Meet Andrew McDonald, the man behind Upstairs Design, an NYC-based interior design studio focused on transforming un-inspired, mundane spaces into masculine homes of sophistication and taste. We sat down with him to talk design and neighborhood favorites.
What led you to interior design?
After graduating with an art degree, I began my professional career in branding and design. Living in the city posed the challenge of finding smaller, more functional furniture both for my apartment. So I began building my own solutions—first for myself, then for friends, and then for friends of friends, which eventually led me to diving full-on into interiors.
Tell us about your creative process.
It takes a while before I get in front of the computer. Even though the entire process is quite fast from initial consultation to the delivered designs, I spend much of the upfront time in my head; visualizing the space, flipping through my inspiration sources, sketching layouts and potential furniture solutions. For me, it’s all about plotting and planning the visuals in the space of my own mind before I start officially pulling together a cohesive design presentation.
Describe your style in 5 words.
Warm, functional, lived-in, non-precious, laid-back.
What inspired you to start Upstairs Design?
I’m a guy, and it became pretty clear to me pretty quickly that guys have no idea what they’re doing when it comes to interior design. And the options that exist on the market feel very skewed towards females. Men are finally caring about their clothing and grooming… interiors deserve the same attention. Your home is part of your identity, and the process involved in creating a personal, handsome space doesn’t need to be so crazy expensive and/or mysterious.
How is Upstairs Design different than traditional interior design companies?
There are 2 huge problems with traditional companies that Upstairs is designed to solve. The first is that they’re insanely confusing. There are a ton of hidden costs and the process (and what you’re getting) is often unclear. The second is that most designers seem to design spaces for the beautiful, staged photos. I won’t argue that those shots aren’t important, but the primary goal of Upstairs is to design spaces that are truly functional, that can actually be lived in.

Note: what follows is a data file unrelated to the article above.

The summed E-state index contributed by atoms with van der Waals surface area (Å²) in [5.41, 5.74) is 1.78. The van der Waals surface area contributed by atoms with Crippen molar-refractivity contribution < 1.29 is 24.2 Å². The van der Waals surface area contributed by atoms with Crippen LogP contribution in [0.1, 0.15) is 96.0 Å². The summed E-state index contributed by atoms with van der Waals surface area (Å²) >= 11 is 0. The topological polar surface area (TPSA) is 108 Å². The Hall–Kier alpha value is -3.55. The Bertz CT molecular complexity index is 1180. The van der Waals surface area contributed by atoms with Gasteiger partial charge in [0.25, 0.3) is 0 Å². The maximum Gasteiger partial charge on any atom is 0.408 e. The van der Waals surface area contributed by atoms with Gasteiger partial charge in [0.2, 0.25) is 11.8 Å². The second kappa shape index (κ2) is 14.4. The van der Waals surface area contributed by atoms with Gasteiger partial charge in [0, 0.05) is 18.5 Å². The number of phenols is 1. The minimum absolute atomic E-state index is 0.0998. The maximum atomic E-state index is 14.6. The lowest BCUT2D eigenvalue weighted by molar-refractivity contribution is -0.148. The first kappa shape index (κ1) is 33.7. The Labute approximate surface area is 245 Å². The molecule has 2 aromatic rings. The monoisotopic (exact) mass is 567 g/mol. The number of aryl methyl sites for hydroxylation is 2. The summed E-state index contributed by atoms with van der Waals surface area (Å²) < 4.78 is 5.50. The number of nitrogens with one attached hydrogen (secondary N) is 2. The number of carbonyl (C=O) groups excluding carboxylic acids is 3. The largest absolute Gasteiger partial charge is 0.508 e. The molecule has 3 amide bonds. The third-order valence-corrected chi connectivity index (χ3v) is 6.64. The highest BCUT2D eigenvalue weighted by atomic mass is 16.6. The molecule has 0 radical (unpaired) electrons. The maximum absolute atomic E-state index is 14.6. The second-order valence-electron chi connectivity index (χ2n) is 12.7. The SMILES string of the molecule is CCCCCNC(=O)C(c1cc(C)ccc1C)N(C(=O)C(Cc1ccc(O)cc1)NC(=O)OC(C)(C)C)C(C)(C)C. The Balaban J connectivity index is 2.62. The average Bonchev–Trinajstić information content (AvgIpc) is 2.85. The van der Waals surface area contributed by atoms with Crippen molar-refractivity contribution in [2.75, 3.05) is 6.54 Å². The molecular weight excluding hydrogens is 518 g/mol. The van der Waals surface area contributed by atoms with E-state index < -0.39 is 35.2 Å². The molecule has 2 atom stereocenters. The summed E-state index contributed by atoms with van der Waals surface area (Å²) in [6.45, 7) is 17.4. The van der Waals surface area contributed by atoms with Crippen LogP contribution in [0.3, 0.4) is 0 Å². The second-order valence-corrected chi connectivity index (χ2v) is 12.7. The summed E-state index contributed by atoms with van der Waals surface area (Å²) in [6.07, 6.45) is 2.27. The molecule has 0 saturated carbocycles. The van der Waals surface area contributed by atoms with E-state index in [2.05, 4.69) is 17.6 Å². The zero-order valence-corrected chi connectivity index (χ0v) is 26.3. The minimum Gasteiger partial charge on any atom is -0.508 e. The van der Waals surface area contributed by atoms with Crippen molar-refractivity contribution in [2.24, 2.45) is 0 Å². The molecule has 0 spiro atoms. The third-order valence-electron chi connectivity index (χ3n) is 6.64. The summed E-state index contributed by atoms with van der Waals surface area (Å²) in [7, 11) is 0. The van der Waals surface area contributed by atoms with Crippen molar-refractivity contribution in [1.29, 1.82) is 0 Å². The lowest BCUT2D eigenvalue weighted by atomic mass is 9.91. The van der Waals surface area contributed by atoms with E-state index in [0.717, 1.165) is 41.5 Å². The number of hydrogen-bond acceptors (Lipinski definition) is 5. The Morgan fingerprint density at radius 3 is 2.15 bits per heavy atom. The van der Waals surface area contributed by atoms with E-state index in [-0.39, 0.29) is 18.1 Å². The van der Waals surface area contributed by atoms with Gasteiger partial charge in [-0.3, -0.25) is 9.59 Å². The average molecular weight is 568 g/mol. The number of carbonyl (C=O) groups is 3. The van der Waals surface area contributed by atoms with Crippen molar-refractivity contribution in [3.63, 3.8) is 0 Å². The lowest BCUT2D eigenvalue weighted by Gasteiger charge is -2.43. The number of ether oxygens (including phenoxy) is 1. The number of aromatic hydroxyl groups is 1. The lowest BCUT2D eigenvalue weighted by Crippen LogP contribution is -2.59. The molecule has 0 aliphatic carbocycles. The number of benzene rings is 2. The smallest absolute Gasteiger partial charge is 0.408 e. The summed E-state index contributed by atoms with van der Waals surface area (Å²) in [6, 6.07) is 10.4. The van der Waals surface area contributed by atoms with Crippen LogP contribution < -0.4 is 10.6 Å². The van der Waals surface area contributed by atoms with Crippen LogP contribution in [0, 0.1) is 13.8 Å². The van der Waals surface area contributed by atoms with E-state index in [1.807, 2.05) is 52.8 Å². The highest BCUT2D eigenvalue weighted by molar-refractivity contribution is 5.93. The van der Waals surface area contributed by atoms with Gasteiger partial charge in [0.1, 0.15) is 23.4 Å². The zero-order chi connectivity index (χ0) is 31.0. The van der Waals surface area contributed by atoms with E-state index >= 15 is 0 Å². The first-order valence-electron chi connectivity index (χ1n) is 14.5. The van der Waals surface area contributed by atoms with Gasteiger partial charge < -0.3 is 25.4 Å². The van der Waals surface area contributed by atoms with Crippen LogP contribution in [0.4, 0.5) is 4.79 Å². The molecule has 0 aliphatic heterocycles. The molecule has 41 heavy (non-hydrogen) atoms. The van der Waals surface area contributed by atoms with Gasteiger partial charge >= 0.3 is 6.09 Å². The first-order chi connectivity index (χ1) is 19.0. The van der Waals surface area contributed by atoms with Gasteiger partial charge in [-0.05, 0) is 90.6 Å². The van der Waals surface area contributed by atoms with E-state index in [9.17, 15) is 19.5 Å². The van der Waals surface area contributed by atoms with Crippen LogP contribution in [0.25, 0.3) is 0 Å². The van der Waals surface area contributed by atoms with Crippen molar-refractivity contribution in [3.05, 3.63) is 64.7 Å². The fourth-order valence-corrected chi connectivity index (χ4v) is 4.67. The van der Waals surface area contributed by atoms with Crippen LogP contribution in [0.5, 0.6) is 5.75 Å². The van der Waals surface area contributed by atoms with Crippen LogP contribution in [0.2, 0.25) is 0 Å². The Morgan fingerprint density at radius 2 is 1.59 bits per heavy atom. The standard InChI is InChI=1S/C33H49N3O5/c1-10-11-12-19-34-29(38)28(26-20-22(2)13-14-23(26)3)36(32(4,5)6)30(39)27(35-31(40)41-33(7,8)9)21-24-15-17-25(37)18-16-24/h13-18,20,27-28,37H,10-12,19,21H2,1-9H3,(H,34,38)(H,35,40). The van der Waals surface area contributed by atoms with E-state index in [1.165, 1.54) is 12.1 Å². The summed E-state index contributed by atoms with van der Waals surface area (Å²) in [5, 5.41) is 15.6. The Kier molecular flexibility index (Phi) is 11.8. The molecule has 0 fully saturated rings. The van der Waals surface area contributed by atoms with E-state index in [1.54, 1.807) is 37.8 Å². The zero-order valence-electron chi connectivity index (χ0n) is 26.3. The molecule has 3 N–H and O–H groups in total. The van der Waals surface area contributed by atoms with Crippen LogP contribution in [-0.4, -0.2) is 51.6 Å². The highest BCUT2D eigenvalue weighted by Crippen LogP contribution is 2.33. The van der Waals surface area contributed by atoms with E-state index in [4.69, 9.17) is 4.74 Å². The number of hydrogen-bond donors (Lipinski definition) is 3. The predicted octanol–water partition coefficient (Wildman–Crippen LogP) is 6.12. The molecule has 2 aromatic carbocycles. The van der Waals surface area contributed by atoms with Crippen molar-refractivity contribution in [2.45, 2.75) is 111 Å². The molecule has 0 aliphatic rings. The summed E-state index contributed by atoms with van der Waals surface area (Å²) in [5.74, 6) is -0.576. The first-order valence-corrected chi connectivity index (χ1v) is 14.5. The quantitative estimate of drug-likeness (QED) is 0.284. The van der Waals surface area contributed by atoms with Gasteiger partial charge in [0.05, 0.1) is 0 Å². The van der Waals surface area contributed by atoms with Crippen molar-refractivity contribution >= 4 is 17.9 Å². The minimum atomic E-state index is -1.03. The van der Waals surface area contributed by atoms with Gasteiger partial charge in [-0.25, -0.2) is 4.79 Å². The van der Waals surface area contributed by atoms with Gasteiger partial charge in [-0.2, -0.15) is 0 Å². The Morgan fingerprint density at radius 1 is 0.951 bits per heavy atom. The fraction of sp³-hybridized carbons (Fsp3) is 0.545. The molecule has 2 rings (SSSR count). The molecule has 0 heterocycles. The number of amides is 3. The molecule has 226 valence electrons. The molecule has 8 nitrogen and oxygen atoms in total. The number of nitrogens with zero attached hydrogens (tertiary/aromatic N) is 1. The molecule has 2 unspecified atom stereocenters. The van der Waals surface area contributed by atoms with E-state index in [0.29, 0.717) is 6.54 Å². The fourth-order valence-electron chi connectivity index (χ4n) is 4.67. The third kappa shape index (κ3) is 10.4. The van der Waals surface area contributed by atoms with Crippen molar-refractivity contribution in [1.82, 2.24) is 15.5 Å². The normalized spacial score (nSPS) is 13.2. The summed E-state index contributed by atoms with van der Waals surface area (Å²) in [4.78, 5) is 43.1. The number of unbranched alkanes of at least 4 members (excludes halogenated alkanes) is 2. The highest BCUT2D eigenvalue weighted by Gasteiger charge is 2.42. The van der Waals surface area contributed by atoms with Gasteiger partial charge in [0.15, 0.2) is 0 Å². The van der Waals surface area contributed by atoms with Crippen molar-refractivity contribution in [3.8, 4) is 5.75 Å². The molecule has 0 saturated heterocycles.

Tell us a little more about the different levels of service Upstairs Design offers and the process clients go through:
I created plans for 2 different types of guys. The first is for the guy who wants to be a part of the full process but isn’t sure how to start. For him, we work out a full design plan that’s built to give him all the tools he needs to go out and execute on his own. The second is for the hands-off and hand-it-over guy. Maybe he’s too busy, maybe he can’t be bothered with the details and choices. For him, we do everything from the planning to the purchasing to the physical installation.
When it comes to the process, it always begins with a home visit. We’ll have a beer, see the space and talk needs, timing and budget. We’ll comb through a collection of image boards to hone-in on the design style that feels like the best fit. Next, we’ll share a recommended level of engagement. Once everyone is comfortable—it’s off to the races. We’ll share a first round of the design plan within a week and usually are ready to start making purchases by the 2-week mark.
What is your go-to source for inspiration?
Honestly everything. I have quite a large, OCD-organized set of folders on my desktop containing images I’ve been saving for the past 8 years. My style definitely pulls inspiration from Europe (my mom is from Berlin), so whenever I’m across the Atlantic, I try to visit and experience as many design-forward homes and buildings as possible.
If you could design a space for anyone, what kind of space, and for whom would it be?
Roger Federer’s Swiss Alps indoor tennis court and lounge.
What is your favorite piece in your own home?
Definitely my wall-mounted magazine shelf. It’s a prototype I built at the end of last year as a solve for the fact that I have way too many stacks of magazines and books in my apartment. I wanted to showcase some of my favorites, rather than finding/hanging another piece of art. I hope to start producing them later this year.
Who do you look up to in the design world?
What is a staple in your toolkit?
My collection of design magazines and my Moleskine notebook.
Which design blog or website would you be lost without?
Outside of interior design, what are your passions?
Now that it’s summertime, the McCarren Park tennis ladder is taking up most of my time and mind-space.
Andrew’s Guide to Greenpoint, Brooklyn:
Five Leaves. It has treated me right for 9 years.
Lake Street. The least offensive sports bar.
FAVORITE ROMANTIC DATE SPOT:
Chez Ma Tante. It’s trendy and delicious with non-fussy design.
FAVORITE SUNDAY BRUNCH:
Enid’s. In 2009 I only came here for the dance parties… now I come for the kale.
Wythe Hotel. Yes, it’s technically Williamsburg, I know.
FAVORITE STOREFRONT BOUTIQUE:
Home of The Brave. Home stores in Brooklyn usually skew way too cute, this one skews just right.
FAVORITE COFFEE SHOP:
Homecoming. I always leave with a new plant.
FAVORITE HANGOUT SPOT:
A/D/O. The only co-working space that’s free, chill, and two blocks from my house.